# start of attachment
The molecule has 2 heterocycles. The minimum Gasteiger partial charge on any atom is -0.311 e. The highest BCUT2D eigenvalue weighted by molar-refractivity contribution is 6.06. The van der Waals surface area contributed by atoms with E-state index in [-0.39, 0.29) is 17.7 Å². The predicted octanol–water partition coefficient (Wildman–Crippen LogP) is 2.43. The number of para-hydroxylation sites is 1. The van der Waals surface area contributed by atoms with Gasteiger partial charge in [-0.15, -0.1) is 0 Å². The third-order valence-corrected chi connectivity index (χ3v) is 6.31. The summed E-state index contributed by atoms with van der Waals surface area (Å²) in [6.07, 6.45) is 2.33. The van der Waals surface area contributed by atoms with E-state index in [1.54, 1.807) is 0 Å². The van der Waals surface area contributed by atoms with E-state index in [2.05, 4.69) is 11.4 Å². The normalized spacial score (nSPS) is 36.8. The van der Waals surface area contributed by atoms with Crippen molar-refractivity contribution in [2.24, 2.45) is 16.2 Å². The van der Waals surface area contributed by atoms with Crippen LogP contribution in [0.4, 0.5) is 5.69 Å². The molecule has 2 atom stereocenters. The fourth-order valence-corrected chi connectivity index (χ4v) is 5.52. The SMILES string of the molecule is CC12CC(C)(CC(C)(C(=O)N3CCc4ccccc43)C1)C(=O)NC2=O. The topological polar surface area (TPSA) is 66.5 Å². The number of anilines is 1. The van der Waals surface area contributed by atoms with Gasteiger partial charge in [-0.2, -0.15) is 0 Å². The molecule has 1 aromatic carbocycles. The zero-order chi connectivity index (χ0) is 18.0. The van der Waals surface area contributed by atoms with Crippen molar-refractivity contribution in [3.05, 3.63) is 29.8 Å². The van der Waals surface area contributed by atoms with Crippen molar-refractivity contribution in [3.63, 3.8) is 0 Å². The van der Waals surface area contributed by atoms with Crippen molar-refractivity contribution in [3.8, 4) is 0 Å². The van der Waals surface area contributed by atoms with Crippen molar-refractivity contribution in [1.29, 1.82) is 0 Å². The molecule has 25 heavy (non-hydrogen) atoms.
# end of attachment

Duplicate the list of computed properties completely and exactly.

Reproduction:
The molecule has 2 heterocycles. The minimum Gasteiger partial charge on any atom is -0.311 e. The highest BCUT2D eigenvalue weighted by molar-refractivity contribution is 6.06. The van der Waals surface area contributed by atoms with E-state index in [-0.39, 0.29) is 17.7 Å². The predicted octanol–water partition coefficient (Wildman–Crippen LogP) is 2.43. The number of para-hydroxylation sites is 1. The van der Waals surface area contributed by atoms with Gasteiger partial charge in [-0.15, -0.1) is 0 Å². The third-order valence-corrected chi connectivity index (χ3v) is 6.31. The summed E-state index contributed by atoms with van der Waals surface area (Å²) in [6.07, 6.45) is 2.33. The van der Waals surface area contributed by atoms with E-state index in [1.54, 1.807) is 0 Å². The van der Waals surface area contributed by atoms with E-state index in [2.05, 4.69) is 11.4 Å². The normalized spacial score (nSPS) is 36.8. The van der Waals surface area contributed by atoms with Crippen molar-refractivity contribution in [2.24, 2.45) is 16.2 Å². The van der Waals surface area contributed by atoms with Crippen LogP contribution in [0.4, 0.5) is 5.69 Å². The molecule has 2 atom stereocenters. The fourth-order valence-corrected chi connectivity index (χ4v) is 5.52. The SMILES string of the molecule is CC12CC(C)(CC(C)(C(=O)N3CCc4ccccc43)C1)C(=O)NC2=O. The topological polar surface area (TPSA) is 66.5 Å². The number of anilines is 1. The van der Waals surface area contributed by atoms with Gasteiger partial charge in [-0.2, -0.15) is 0 Å². The molecule has 1 aromatic carbocycles. The zero-order chi connectivity index (χ0) is 18.0. The van der Waals surface area contributed by atoms with Crippen molar-refractivity contribution in [3.05, 3.63) is 29.8 Å². The van der Waals surface area contributed by atoms with Crippen molar-refractivity contribution in [3.63, 3.8) is 0 Å². The van der Waals surface area contributed by atoms with Crippen molar-refractivity contribution in [3.8, 4) is 0 Å². The van der Waals surface area contributed by atoms with Crippen molar-refractivity contribution in [1.29, 1.82) is 0 Å². The molecule has 25 heavy (non-hydrogen) atoms.